One of the year's Top Ten Books on Religion and Spirituality (Booklist), Being Alive and Having to Die is the story of the remarkable public and private journey of Reverend Forrest Church, the scholar, activist, and preacher whose death became a way to celebrate life. Through his pulpit at the prestigious Unitarian Church of All Souls in New York, Reverend Forrest Church became a champion of liberal religion and a leading opponent of the religious right. An inspired preacher, a thoughtful theologian and an eloquent public intellectual, Church built a congregation committed to social service for people in need, while writing twenty five books, hosting a cable television program, and being featured in People, Esquire, New York Magazine, and on numerous national television and radio appearances. Being Alive and Having to Die works on two levels, as an examination of liberal religion during the past 30 years of conservative ascendancy, and as a fascinating personal story. Church grew up the son of Senator Frank Church of Idaho, famous for combating the Vietnam War in the 1960s and the CIA in the 1970s. Like many sons of powerful fathers, he rebelled and took a different path in life, which led him to his own prominence. Then, in 1991, at the height of his fame, he fell in love with a married parishioner and nearly lost his pulpit. Eventually, he regained his stature, overcame a long-secret alcoholism, wrote his best books–and found himself diagnosed with terminal cancer. His three year public journey toward death brought into focus the preciousness of life, not only for himself, but for his ministry. Based on extraordinary access to Church and over 200 interviews with family, friends, and colleagues, Dan Cryer bears witness to a full, fascinating, at time controversial life. Being Alive and Having to Die is an honest look at an imperfect man and his lasting influence on modern faith.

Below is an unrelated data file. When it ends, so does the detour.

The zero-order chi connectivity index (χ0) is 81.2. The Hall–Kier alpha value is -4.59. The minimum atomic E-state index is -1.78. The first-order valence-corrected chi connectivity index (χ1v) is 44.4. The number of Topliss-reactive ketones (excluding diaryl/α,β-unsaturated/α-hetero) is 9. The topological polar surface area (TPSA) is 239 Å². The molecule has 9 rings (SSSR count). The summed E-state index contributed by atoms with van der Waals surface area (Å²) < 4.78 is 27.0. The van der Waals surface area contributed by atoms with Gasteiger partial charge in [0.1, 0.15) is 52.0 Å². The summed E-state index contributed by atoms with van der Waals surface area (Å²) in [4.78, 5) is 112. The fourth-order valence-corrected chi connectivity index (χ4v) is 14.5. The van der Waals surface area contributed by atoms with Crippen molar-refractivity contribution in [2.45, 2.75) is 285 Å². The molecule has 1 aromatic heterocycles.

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To Be a Machine

Adventures Among Cyborgs, Utopians, Hackers, and the Futurists Solving the Modest Problem of Death

Author: Mark O'Connell

Publisher: Anchor

ISBN: 110191159X

Category: Computers

Page: 256

View: 6300

"A globe-spanning investigation into the Transhumanist movement, considering the tech billionaires, scientific luminaries, and DIY body-hackers attempting to prolong, improve, and ultimately transcend the limits of human life"--
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The Big Picture

Author: Sean Carroll

Publisher: Oneworld Publications

ISBN: 1780746075

Category: Science

Page: 464

View: 3866